Fortunately we know quite a lot more concerning H.M.S. Success. She was the seventh ship of the Royal Navy to bear that name. Her keel was laid down in the Pembroke Dockyards in July 1823, and she was launched in 1825, the total cost in labour and materials for her construction being £14,310. Captain Stirling was her first master, and she cleared from Portsmouth bound for the British Far Eastern Station, with a crew muster of 153 souls. In her, Captain Stirling explored the south-west, and then, one month after his return to Sydney, he sailed in her to effect the transfer and re-establishment of the Melville Island settlement at Raffles Bay where a fort was built, and after a six-weeks’ stay, Success sailed homeward bound for England.
In 1831, the Success was listed for the ship breaker’s yard; the reason for this seems hard to understand in view of the fact that she was only six years old and was a fast sailer. Anyway, she was not broken up then, for she was still in service in 1833 as a head-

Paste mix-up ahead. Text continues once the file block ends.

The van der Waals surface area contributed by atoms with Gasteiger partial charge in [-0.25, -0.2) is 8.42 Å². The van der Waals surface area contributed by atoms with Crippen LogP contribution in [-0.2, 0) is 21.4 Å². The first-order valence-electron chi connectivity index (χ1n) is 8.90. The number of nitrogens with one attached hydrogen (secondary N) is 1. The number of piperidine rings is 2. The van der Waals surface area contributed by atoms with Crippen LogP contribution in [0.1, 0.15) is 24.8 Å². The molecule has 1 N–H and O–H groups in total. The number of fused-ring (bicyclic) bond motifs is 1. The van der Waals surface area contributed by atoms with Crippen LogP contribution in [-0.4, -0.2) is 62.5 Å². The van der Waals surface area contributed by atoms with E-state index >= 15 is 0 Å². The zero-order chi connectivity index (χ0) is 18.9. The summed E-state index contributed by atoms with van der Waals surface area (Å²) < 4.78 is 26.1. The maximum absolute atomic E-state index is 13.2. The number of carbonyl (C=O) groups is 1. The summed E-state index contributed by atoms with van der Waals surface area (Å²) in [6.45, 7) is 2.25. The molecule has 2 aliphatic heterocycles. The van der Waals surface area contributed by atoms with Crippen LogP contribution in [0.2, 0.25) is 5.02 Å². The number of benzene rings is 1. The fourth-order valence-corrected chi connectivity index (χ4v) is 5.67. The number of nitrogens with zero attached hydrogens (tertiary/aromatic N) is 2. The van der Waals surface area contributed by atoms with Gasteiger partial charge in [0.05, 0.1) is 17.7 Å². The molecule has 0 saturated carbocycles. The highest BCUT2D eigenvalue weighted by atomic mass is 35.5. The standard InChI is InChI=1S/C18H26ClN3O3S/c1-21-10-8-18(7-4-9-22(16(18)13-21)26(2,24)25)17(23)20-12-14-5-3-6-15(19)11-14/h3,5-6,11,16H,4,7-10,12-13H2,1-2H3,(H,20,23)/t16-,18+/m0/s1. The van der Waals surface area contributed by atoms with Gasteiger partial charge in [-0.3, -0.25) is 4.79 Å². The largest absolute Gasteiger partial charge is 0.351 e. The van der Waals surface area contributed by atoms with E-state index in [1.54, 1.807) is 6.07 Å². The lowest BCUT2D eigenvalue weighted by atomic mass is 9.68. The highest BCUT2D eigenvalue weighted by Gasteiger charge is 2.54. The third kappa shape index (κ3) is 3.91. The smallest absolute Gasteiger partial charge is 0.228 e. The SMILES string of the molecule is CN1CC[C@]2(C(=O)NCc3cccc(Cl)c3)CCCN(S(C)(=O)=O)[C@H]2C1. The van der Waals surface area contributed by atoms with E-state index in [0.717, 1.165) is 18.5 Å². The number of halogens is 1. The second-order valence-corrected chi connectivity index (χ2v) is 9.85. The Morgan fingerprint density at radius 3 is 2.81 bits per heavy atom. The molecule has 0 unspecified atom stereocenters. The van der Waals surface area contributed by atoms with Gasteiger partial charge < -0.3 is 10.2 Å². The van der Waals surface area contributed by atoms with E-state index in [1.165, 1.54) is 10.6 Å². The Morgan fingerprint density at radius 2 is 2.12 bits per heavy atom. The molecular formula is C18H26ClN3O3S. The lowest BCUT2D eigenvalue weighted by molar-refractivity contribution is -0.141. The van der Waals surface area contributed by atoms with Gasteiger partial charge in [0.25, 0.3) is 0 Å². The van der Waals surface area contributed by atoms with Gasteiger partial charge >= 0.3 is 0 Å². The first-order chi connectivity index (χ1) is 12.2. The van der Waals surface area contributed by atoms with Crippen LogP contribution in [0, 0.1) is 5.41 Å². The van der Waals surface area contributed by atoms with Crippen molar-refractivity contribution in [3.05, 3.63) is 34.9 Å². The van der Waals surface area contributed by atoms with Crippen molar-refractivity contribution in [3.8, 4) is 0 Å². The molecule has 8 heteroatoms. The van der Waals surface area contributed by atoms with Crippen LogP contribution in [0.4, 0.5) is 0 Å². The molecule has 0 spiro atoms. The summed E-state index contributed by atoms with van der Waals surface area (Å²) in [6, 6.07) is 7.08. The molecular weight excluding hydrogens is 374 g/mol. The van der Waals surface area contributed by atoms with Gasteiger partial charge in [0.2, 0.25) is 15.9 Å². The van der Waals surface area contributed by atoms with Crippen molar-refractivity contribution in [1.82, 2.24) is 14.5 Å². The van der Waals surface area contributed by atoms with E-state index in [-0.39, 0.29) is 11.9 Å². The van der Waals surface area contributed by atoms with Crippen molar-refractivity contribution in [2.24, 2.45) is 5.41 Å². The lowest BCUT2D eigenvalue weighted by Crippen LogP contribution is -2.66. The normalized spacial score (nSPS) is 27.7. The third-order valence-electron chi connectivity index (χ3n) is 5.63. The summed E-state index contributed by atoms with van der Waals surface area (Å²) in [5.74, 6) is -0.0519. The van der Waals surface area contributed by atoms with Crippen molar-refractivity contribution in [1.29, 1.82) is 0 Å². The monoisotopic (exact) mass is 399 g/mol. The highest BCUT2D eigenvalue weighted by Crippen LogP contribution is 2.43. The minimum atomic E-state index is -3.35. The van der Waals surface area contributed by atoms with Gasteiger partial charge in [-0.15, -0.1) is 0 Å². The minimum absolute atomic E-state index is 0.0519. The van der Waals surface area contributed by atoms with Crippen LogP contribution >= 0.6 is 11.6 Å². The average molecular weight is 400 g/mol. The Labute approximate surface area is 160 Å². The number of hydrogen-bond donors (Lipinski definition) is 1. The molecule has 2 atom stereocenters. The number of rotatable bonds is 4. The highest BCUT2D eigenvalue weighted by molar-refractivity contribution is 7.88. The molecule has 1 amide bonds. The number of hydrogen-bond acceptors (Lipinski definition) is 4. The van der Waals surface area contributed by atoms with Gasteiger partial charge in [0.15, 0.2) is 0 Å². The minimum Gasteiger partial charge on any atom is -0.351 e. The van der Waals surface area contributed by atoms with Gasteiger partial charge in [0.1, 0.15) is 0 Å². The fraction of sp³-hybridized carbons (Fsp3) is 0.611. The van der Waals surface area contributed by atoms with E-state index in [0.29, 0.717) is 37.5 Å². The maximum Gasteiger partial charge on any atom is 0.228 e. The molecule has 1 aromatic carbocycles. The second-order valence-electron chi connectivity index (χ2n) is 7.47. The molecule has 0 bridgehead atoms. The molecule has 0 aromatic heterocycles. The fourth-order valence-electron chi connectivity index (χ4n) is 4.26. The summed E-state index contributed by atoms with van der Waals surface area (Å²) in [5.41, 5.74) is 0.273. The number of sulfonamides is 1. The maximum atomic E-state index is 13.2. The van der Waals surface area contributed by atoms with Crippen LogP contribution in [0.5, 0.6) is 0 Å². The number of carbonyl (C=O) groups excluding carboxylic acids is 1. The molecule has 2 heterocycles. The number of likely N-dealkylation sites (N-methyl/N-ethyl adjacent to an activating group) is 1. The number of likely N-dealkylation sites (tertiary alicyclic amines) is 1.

quarters vessel for salvage operations. But her final years are shrouded in obscurity.
The Success has often been called a Sixth-Rate ship, but to be more correct she should be designated a 28-gun frigate. The term Sixth-Rate was applied to naval vessels of the eighteenth century which were built under the establishment of 1741 which provided for the carrying of their armament on two gun decks, though usually only about six guns were mounted on the lower of these two decks. By the nineteenth century the term “frigate” became more usual for the old sixth-rater which was now distinguished by having her armament mounted on a single gun deck. After the Anglo-American War of 1812, frigates became the classic fast warship of the British and Continental navies.
Frigates were ship-rigged vessels and an interesting sidelight on these craft is that right up to 1855 they were equipped with large sweep oars which could be worked out of the stern ports when the vessel's head had to be brought round in a calm.
These then were the ships and men that were connected with the establishment of the English settlements in the West and the annexation of the western half of the Australian continent to the British crown.